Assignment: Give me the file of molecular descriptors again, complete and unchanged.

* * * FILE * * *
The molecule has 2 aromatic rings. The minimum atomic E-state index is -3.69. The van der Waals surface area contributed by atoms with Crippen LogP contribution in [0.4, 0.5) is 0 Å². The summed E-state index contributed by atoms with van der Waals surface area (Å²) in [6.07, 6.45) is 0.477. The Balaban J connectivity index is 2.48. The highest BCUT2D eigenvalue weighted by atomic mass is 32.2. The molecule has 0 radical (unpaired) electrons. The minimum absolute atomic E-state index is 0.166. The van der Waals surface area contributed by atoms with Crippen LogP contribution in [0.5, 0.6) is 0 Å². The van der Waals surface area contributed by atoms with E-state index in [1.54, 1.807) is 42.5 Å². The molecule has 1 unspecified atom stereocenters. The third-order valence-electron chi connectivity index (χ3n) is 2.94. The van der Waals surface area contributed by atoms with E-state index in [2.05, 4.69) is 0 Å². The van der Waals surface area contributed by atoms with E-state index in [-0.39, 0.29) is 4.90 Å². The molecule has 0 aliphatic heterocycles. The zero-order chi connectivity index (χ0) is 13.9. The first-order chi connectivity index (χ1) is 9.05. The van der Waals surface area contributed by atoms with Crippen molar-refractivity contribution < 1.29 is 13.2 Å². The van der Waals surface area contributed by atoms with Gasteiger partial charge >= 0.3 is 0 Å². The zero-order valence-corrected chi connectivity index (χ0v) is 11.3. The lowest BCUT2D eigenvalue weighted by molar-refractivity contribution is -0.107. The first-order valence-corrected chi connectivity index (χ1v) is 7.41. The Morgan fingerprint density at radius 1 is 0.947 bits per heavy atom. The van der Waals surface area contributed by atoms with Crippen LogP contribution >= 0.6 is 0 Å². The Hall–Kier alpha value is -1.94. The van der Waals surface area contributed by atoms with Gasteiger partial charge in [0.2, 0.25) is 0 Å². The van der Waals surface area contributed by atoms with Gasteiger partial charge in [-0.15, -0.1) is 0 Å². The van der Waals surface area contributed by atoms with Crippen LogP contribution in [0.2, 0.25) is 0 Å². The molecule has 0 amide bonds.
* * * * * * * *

The molecule has 2 aromatic rings. The minimum atomic E-state index is -3.69. The van der Waals surface area contributed by atoms with Crippen LogP contribution in [0.4, 0.5) is 0 Å². The summed E-state index contributed by atoms with van der Waals surface area (Å²) in [6.07, 6.45) is 0.477. The Balaban J connectivity index is 2.48. The highest BCUT2D eigenvalue weighted by atomic mass is 32.2. The molecule has 0 radical (unpaired) electrons. The minimum absolute atomic E-state index is 0.166. The van der Waals surface area contributed by atoms with Crippen LogP contribution in [0.5, 0.6) is 0 Å². The van der Waals surface area contributed by atoms with E-state index in [1.54, 1.807) is 42.5 Å². The molecule has 1 unspecified atom stereocenters. The third-order valence-electron chi connectivity index (χ3n) is 2.94. The van der Waals surface area contributed by atoms with E-state index in [2.05, 4.69) is 0 Å². The van der Waals surface area contributed by atoms with E-state index in [-0.39, 0.29) is 4.90 Å². The molecule has 0 aliphatic heterocycles. The zero-order chi connectivity index (χ0) is 13.9. The first-order chi connectivity index (χ1) is 9.05. The van der Waals surface area contributed by atoms with Crippen molar-refractivity contribution < 1.29 is 13.2 Å². The van der Waals surface area contributed by atoms with Gasteiger partial charge >= 0.3 is 0 Å². The zero-order valence-corrected chi connectivity index (χ0v) is 11.3. The lowest BCUT2D eigenvalue weighted by molar-refractivity contribution is -0.107. The first-order valence-corrected chi connectivity index (χ1v) is 7.41. The Morgan fingerprint density at radius 1 is 0.947 bits per heavy atom. The van der Waals surface area contributed by atoms with Crippen LogP contribution >= 0.6 is 0 Å². The Hall–Kier alpha value is -1.94. The van der Waals surface area contributed by atoms with Gasteiger partial charge in [0.2, 0.25) is 0 Å². The van der Waals surface area contributed by atoms with Gasteiger partial charge in [-0.15, -0.1) is 0 Å². The van der Waals surface area contributed by atoms with Crippen LogP contribution in [0.2, 0.25) is 0 Å². The molecule has 0 amide bonds.